I began working in this just about twenty years ago. Since that time I have published a number of articles and monographs on various related aspects of humanism (Erasmism) and "Lutheranism," and one volume on Judaism and the establishment of the Spanish Inquisition.

I have to confess that about live years ago I reached a stalemate. I felt that I had arrived at a point of diminishing returns, that each new Inquisition document I read was but a dreary repetition of those which had gone before. I had no taste for milking this general subject any further.

    According to academic mythology I had reached the point where I was ready to distill, from all the knowledge I had accumulated, that synthesis born of maturity and reflection. During the last five years I made several hopeless efforts to do just that, only to find that I could not go through with it. I could see no grand pattern, I experienced no sudden flash of insight, and the bits and pieces did not click into place to reveal the Ultimate Truth.

     Besides, I was weary unto death of the whole subject. I was tired of the grinding dialectic of theological dogma. 1 was tired of the sickening degradations visited upon men who could not accept other men's Truth. I was tired of those awful notaries who calmly recorded the agonies of heretics. And above all, 1 was tired of pretending to a scholarly "objectivity" which treated these things as though there was a roughly equal amount and reason on both sides.

     I really have no idea why [ suddenly decided to write this book after these five years. But since 1 abhor self-analysis, it hardly makes any difference. The fact that 1 now have my own press, and am my own (vanity) publisher, may have something to do with that. At least it means that I can write as I please, without glancing over my shoulder to see if some nameless editor or potential reviewer objects to my style, my manner, my point of view, my organization, my interpretation, my objectivity, my failure to take something into account, my failure to point out in whatever euphemistic manner that there are two sides to every question, or my willful pertinacity and inability to take honest criticism.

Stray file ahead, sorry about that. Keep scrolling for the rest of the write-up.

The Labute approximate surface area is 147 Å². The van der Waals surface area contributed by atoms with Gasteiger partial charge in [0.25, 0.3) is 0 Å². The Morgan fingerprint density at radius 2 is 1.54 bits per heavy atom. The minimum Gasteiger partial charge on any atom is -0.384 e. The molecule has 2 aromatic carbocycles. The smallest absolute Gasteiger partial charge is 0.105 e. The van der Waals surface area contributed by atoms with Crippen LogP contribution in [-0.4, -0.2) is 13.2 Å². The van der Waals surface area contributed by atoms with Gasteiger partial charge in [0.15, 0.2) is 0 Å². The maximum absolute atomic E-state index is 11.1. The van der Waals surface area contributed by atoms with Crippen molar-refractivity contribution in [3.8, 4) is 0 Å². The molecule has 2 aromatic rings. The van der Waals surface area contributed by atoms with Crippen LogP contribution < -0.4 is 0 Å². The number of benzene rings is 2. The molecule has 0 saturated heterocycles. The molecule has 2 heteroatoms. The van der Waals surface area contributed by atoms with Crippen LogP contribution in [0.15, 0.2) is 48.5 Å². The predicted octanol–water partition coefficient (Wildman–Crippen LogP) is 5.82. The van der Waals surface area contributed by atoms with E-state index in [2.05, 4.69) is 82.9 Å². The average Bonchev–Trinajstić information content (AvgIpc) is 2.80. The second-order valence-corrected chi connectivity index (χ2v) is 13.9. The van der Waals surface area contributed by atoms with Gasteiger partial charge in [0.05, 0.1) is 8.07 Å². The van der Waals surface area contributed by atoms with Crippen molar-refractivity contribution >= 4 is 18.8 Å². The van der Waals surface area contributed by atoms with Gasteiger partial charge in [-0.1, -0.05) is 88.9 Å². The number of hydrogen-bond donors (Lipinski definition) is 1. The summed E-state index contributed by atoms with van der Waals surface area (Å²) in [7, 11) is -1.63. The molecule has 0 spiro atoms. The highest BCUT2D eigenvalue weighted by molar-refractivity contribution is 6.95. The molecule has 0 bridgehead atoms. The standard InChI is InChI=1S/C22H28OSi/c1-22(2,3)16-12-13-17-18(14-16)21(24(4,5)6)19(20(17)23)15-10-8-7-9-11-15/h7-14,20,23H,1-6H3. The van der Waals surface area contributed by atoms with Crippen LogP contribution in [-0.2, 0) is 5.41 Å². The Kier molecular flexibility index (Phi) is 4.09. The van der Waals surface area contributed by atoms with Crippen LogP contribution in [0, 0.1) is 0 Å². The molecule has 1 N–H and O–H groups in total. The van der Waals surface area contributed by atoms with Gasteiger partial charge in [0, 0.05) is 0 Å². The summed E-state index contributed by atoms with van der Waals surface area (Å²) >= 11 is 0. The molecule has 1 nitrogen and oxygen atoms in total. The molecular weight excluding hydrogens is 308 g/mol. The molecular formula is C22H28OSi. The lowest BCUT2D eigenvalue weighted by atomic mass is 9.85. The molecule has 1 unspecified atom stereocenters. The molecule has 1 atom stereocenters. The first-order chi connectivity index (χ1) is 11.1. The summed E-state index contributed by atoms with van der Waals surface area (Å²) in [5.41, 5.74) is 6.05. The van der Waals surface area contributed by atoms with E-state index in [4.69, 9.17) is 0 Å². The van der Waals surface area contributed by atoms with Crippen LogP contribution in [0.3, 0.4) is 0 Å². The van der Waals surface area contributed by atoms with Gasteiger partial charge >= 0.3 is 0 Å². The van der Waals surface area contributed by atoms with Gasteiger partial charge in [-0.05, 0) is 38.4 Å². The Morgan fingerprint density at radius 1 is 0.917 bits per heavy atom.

This book is not my swansong, although it may be the last thing I shall write on the subject of the Spanish Inquisition. I can fairly say that I am happy that the gods have granted me this one final fling, which has been such a long time coming, because I do believe however much I sin against modesty - that future students are not likely to pore over the appalling mass of Inquisition documents that I have studied. Anyone who wishes to use the materials in this volume for his own research purposes has my enthusiastic blessing and encouragement, as well as my assurance that the worm of academic conscience has not allowed me knowingly to omit, suppress, interpolate, extrapolate, or in any way distort the factual material from which this book is made.

John E. Longhurst
Lawrence, Kansas
February 21, 1969